Gaston Fessard employs Hegel’s dialectical logic to clarify how St. Ignatius’s _Spiritual Exercises_ envisage and prepare the decisions and choices between contrasting options or major turning points in spiritual life, in moments of what Ignatius would call _Election_.
In this new study, Cristina Chimisso explores the work of the French Philosopher of Science, Gaston Bachelard by situating it within French cultural life of the first half of the century. The book is introduced by a study - based on an analysis of portraits and literary representations - of how Bachelard's admirers transformed him into the mythical image of the Philosopher, the Patriarch and the 'Teacher of Happiness'. Such a projected image is contrasted with Bachelard's own conception of (...) philosophy and his personal pedagogical and moral ideas. This pedagogical orientation is a major feature of Bachelard's texts, and one which deepens our understanding of the main philosophical arguments. The primary thesis of the book is based on the examination of the French educational system of the time and of French philosophy taught in schools and conceived by contemporary philosophers. This approach also helps to explain Bachelard's reception of psychoanalysis and his mastery of modern literature. _Gaston Bachelard: Critic of Science and the Imagination_ thus allows for a new reading of Bachelard's body of work, whilst at the same time providing an insight into twentieth century French culture. (shrink)
The classic book on how we experience intimate spaces. "A magical book. . . . A prism through which all worlds from literary creation to housework to aesthetics to carpentry take on enhanced--and enchanted-significances. Every reader of it will never see ordinary spaces in ordinary ways. Instead the reader will see with the soul of the eye, the glint of Gaston Bachelard." --from the foreword by John R. Stilgoe 6473-4 / $15.00tx / paperback.
Gaston Bachelard occupies a unique position in the history of European thinking. As a philosopher of science, he developed a profound interest in genres of the imagination, notably poetry and novels. While emphatically acknowledging the strength, precision and reliability of scientific knowledge compared to every-day experience, he saw literary phantasies as important supplementary sources of insight. Although he significantly influenced authors such as Lacan, Althusser, Foucault and others, while some of his key concepts are still widely used, his oeuvre (...) tends to be overlooked. And yet, as I will argue, Bachelard’s extended series of books opens up an intriguing perspective on contemporary science. First, I will point to a remarkable duality that runs through Bachelard’s oeuvre. His philosophy of science consists of two sub-oeuvres: a psychoanalysis of technoscience, complemented by a poetics of elementary imagination. I will point out how these two branches deal with complementary themes: technoscientific artefacts and literary fictions, two realms of human experience separated by an epistemological rupture. Whereas Bachelard’s work initially entails a panegyric in praise of scientific practice, he becomes increasingly intrigued by the imaginary and its basic images, such as the Mother Earth archetype. (shrink)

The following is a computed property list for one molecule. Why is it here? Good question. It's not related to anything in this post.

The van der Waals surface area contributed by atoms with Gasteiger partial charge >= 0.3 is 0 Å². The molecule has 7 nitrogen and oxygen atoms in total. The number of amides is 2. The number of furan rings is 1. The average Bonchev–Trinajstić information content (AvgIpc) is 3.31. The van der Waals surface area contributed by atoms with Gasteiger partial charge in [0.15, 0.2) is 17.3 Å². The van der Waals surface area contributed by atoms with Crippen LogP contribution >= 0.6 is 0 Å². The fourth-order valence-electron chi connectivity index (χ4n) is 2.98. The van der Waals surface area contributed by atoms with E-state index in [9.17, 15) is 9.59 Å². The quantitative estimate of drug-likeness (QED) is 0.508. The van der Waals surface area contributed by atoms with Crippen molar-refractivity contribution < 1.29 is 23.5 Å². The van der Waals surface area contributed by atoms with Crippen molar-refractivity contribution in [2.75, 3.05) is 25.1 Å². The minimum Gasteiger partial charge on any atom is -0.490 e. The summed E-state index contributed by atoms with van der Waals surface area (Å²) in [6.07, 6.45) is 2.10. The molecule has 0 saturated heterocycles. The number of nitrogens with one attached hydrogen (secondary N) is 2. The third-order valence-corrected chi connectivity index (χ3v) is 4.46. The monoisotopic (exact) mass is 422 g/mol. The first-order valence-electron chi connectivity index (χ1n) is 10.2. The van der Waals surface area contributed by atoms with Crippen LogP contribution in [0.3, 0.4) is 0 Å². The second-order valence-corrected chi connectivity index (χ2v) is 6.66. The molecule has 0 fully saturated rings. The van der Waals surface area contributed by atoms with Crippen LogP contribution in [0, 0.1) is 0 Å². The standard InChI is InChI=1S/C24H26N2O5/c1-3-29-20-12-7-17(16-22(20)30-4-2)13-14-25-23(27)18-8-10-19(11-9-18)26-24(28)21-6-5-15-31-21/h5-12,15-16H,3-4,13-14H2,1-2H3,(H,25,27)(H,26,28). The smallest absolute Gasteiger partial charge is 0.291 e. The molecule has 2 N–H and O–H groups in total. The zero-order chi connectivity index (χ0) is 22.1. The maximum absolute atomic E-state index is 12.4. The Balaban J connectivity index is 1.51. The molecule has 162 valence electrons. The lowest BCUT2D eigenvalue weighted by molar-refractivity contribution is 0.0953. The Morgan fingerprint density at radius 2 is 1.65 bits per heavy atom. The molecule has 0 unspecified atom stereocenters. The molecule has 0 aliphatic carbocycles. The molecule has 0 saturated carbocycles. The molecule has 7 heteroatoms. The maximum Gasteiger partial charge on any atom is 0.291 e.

This special issue aims to redress the balance and to open up Gaston Bachelard's work beyond a small in-crowd of experts and aficionado’s in France. It aims to stimulate the discovery of new and understudied aspects of Bachelard’s work, including aspects of the intellectual milieu he was working in. Fortunately, for this purpose we were able to rely both on renowned Bachelard specialists, such as Hans-Jörg Rheinberg-er, Cristina Chimisso and Dominique Lecourt, as well as on a number of younger (...) scholars who are discovering their work in a different intellectual context. At the same time we also want to reassess the value of this oeuvre, which also entails examining the reasons and causes of the relative neglect of Bachelard’s work in recent times. Has it exhausted its possibilities? Does it have intrinsic limitations that have contributed to the eclipse, as some influential, mainly French, philoso-phers have more or less explicitly suggested? (shrink)
Pour Gaston Bachelard, le « non » signifie dépasser et compléter le savoir antérieur, la philosophie de la connaissance scientifique doit englober les contradictions. Il établit le profil épistémologique de l’évolution, du réalisme naïf au surrationalisme en passant par le rationalisme classique et élargit le domaine de l’intuition à ce qu’il appelle une « intuition travaillée » s’exerçant dans un espace non analytique.
Gaston Bachelard is one of the indespensable figures in the history of 20th-century ideas. The broad scope of his work has had a lasting impact in several fields - notable philosophy, architecture and literature.
A common argument against prostitution states that selling sex is harmful because it involves selling something deeply personal and emotional. More and more of us, however, believe that sexual encounters need not be deeply personal and emotional in order to be acceptable—we believe in the acceptability of casual sex. In this paper I argue that if casual sex is acceptable, then we have few or no reasons to reject prostitution. I do so by first examining nine influential arguments to the (...) contrary. These arguments purport to pin down the alleged additional harm brought about by prostitution by appealing to various aspects of its practice, such as its psychology, physiology, economics and social meaning. For each argument I explain why it is unconvincing. I then weight the costs against the benefits of prostitution, and argue that, in sum, prostitution is no more harmful than a long line of occupations that we commonly accept without hesitation. (shrink)